Take the slower version of the ferry north of the harbour to Manly which was discovered by Captain Phillip in 1788, is surrounded by the ocean and harbour on three sides and is very Aussie. Walk from the wharf along the café-filled mall to the Norfolk Pine-fringed long beach, where screeching seagulls are ready to swoop on visitors sitting on the sand or at a seat near the lovely1933 bathing pavilion eating fish and chips. Alternatively on the ocean-side along The Esplanade is the Manly 16ft Skiff Club. Life, seafood and cold beers or wine, don’t get much better.
Colonial steps link the fascinating heritage of elegant Potts Point and Woolloomooloo, where naval ships first moored in 1856, the Finger Wharf is one of the longest timber wharves in the world and the famous pie cart Harry’s Café de Wheels, remains today. Take a ferry from Circular Quay to Watsons Bay and alight at Garden Island to visit the Royal Australian Navy Heritage Centre. Admire art deco buildings in Potts Point, such as Carisbrooke and Carinthia in Springfield Avenue and Franconia and Macleay Regis in Macleay Street. Nearby, in Orwell Street, is the Happy Feet movie studio in the old Metro Theatre, which staged the opening of the musical Hair in 1970.
A grand testament to colonial architecture is Tusculum, one of the original Potts Point mansions on Manning Street. An architectural bookshop is at the rear. Stroll east from here to the beautifully preserved Elizabeth Bay House, which in the 1830s was known as the finest residence in the colony.
The harbour-side neighbourhoods also share an enviable reputation for acclaimed restaurants, bars, boutiques and theatres such as Hayes Theatre in Potts Point where clever evocative plays are de rigueur.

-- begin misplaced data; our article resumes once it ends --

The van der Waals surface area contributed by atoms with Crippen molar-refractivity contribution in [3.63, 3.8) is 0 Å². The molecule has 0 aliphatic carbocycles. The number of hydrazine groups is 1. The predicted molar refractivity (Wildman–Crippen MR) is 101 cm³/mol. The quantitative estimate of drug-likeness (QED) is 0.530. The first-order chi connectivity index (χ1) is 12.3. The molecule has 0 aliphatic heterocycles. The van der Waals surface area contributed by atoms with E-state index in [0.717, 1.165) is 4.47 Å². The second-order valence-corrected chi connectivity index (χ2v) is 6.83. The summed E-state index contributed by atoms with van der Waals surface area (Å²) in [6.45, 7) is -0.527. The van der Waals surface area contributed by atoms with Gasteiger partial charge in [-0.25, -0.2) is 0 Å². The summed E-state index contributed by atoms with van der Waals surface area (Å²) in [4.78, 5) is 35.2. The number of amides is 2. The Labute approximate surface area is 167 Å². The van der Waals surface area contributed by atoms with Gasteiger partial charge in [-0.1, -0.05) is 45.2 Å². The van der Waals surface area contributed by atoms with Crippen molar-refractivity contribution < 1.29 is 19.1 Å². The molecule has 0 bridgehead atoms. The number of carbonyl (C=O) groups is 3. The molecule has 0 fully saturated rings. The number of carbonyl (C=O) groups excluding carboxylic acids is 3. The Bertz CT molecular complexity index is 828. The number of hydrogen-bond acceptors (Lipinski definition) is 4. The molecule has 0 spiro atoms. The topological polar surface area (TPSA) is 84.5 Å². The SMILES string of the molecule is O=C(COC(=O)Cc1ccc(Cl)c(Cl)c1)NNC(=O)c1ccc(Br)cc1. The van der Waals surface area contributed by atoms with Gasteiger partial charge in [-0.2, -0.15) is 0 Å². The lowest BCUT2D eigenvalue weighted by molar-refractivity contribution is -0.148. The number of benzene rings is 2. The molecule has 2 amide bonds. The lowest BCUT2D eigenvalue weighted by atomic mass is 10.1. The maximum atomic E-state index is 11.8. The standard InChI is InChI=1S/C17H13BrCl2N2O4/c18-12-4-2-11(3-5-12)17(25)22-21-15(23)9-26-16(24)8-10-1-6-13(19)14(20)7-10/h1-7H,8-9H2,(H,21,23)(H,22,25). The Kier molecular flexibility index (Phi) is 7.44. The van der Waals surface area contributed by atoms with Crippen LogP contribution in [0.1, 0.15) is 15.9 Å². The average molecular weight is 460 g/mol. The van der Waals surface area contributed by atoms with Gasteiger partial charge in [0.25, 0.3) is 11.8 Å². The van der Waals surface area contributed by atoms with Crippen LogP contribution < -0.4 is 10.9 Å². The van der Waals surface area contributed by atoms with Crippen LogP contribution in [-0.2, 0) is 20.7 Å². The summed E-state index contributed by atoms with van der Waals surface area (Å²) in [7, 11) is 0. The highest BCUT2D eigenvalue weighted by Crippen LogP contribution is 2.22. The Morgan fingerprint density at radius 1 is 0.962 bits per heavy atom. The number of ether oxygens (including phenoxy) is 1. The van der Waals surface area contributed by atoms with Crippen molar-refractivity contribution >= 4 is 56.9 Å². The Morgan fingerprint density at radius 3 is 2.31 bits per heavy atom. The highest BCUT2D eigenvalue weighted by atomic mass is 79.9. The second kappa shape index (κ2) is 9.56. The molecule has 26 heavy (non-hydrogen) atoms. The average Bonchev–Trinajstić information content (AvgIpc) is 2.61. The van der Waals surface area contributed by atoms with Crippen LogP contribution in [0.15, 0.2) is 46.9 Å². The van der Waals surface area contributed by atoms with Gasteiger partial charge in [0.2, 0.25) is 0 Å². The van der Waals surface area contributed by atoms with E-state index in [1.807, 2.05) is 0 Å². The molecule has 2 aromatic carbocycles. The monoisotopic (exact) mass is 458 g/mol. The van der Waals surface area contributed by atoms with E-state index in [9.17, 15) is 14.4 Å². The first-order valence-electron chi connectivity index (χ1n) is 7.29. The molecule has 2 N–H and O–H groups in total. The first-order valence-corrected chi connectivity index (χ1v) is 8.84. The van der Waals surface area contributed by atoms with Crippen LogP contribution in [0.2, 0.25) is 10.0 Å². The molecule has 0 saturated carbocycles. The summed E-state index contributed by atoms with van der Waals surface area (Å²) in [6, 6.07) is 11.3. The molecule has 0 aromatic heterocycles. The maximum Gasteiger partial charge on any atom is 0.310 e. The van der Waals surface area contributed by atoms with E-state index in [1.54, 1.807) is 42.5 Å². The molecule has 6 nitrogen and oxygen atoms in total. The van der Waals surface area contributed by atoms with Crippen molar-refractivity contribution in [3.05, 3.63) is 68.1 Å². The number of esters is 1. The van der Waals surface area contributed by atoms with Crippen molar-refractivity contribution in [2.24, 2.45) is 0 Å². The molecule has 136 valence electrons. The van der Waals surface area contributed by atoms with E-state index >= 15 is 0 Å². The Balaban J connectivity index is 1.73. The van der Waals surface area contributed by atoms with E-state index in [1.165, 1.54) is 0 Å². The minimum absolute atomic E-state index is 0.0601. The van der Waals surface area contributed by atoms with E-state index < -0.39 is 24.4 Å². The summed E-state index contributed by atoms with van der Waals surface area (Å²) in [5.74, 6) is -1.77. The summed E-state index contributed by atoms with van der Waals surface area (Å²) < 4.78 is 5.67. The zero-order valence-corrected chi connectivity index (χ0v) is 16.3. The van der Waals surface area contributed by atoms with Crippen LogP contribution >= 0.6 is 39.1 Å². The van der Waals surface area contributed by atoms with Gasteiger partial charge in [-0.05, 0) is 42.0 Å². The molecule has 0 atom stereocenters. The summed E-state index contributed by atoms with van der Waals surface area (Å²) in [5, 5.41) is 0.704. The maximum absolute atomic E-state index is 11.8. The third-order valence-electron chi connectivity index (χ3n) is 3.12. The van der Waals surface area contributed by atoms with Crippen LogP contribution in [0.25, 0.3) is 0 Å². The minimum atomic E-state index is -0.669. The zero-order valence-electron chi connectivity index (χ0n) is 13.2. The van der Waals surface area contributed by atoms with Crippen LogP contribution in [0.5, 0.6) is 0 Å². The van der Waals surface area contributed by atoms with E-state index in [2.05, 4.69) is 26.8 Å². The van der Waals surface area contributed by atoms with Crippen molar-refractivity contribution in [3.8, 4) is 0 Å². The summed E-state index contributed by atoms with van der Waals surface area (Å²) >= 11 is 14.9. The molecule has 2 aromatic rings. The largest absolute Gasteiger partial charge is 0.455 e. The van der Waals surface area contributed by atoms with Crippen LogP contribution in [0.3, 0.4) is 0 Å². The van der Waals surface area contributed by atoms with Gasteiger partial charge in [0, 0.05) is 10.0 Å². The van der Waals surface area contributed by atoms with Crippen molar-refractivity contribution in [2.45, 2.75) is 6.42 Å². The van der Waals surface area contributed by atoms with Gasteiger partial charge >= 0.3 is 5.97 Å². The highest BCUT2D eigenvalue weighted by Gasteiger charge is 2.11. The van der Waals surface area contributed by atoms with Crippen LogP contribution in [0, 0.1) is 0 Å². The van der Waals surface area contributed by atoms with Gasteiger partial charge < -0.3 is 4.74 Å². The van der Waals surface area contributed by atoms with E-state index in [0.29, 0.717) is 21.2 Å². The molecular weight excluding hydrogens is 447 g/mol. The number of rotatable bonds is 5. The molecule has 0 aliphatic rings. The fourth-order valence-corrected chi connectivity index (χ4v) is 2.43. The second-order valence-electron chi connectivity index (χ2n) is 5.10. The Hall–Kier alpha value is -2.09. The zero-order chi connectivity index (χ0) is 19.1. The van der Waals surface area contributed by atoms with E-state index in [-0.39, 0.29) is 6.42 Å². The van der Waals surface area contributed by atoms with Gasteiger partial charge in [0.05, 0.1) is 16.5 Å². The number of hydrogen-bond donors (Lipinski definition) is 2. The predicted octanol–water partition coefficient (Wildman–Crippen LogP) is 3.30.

Nearby is Kings Cross. Infamy is almost a thing of the past, however the most photographed monument is still the El Alamein Fountain and on Sunday the best meeting place for locals and visitors is the Kings Cross Market. Great food vendors, coffee, flowers, hand-made jewellery, the best collection of cookbooks in Sydney and anyone looking for an Elvis costume, a Prada dress or a vintage Gucci hand bag in good condition, could be in luck.
No rest for the wicked or wise Opal Card users. From King Cross the Watsons Bay bus takes the scenic route through the eastern suburbs past all the swanky mega mansions with the final stop near the Watsons Bay Hotel’s beer garden, also Doyles where Sunday lunch is in full swing. Alternatively from Kings Cross with beaches, restaurants and sightseeing in mind, a train and/or a bus to Bondi or even Cronulla are easy options. Bless you Opal. www.opal.com.au/
Feature Supplied by: www.wtfmedia.com.au
Words and Images: Helen Flanagan
1 Harold Park Tram Shed
3 Cocktails at Café Sydney
4 El Alamein Fountain
5 Birds eye view from Potts Point
6 Circular Quay
7 Cronulla Beach